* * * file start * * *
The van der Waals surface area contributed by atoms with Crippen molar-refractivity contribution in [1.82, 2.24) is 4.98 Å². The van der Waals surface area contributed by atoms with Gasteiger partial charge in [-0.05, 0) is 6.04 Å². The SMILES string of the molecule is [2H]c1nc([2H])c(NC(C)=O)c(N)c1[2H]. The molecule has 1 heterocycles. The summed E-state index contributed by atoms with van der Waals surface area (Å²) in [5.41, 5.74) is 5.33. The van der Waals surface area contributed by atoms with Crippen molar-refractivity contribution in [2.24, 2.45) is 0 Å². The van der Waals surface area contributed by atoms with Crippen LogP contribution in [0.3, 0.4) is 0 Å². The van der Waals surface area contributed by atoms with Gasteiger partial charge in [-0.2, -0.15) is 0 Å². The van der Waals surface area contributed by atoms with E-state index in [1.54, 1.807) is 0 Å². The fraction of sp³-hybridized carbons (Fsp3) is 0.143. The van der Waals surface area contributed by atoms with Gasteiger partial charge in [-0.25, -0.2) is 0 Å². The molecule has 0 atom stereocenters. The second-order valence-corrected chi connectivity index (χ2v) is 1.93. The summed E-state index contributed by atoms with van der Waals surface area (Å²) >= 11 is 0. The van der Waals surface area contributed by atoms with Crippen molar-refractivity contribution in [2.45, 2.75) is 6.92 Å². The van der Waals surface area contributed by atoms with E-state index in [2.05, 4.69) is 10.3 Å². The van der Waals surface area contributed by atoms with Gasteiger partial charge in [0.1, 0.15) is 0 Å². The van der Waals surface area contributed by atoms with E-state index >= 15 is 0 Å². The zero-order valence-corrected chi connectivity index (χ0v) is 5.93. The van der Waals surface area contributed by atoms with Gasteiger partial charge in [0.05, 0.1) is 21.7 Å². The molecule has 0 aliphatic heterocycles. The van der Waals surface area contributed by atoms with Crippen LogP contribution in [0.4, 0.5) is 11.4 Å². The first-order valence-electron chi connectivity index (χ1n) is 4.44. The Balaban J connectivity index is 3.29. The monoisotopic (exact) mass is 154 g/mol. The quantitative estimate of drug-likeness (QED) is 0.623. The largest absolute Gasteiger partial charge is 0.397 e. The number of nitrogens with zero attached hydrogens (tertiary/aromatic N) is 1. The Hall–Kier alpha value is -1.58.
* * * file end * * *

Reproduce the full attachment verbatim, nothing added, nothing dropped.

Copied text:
The van der Waals surface area contributed by atoms with Crippen molar-refractivity contribution in [1.82, 2.24) is 4.98 Å². The van der Waals surface area contributed by atoms with Gasteiger partial charge in [-0.05, 0) is 6.04 Å². The SMILES string of the molecule is [2H]c1nc([2H])c(NC(C)=O)c(N)c1[2H]. The molecule has 1 heterocycles. The summed E-state index contributed by atoms with van der Waals surface area (Å²) in [5.41, 5.74) is 5.33. The van der Waals surface area contributed by atoms with Crippen molar-refractivity contribution in [2.24, 2.45) is 0 Å². The van der Waals surface area contributed by atoms with Crippen LogP contribution in [0.3, 0.4) is 0 Å². The van der Waals surface area contributed by atoms with Gasteiger partial charge in [-0.2, -0.15) is 0 Å². The van der Waals surface area contributed by atoms with E-state index in [1.54, 1.807) is 0 Å². The fraction of sp³-hybridized carbons (Fsp3) is 0.143. The van der Waals surface area contributed by atoms with Gasteiger partial charge in [-0.25, -0.2) is 0 Å². The molecule has 0 atom stereocenters. The second-order valence-corrected chi connectivity index (χ2v) is 1.93. The summed E-state index contributed by atoms with van der Waals surface area (Å²) >= 11 is 0. The van der Waals surface area contributed by atoms with Crippen molar-refractivity contribution in [2.45, 2.75) is 6.92 Å². The van der Waals surface area contributed by atoms with E-state index in [2.05, 4.69) is 10.3 Å². The van der Waals surface area contributed by atoms with Gasteiger partial charge in [0.1, 0.15) is 0 Å². The van der Waals surface area contributed by atoms with E-state index >= 15 is 0 Å². The zero-order valence-corrected chi connectivity index (χ0v) is 5.93. The van der Waals surface area contributed by atoms with Gasteiger partial charge in [0.05, 0.1) is 21.7 Å². The molecule has 0 aliphatic heterocycles. The van der Waals surface area contributed by atoms with Crippen LogP contribution in [0.4, 0.5) is 11.4 Å². The first-order valence-electron chi connectivity index (χ1n) is 4.44. The Balaban J connectivity index is 3.29. The monoisotopic (exact) mass is 154 g/mol. The quantitative estimate of drug-likeness (QED) is 0.623. The largest absolute Gasteiger partial charge is 0.397 e. The number of nitrogens with zero attached hydrogens (tertiary/aromatic N) is 1. The Hall–Kier alpha value is -1.58.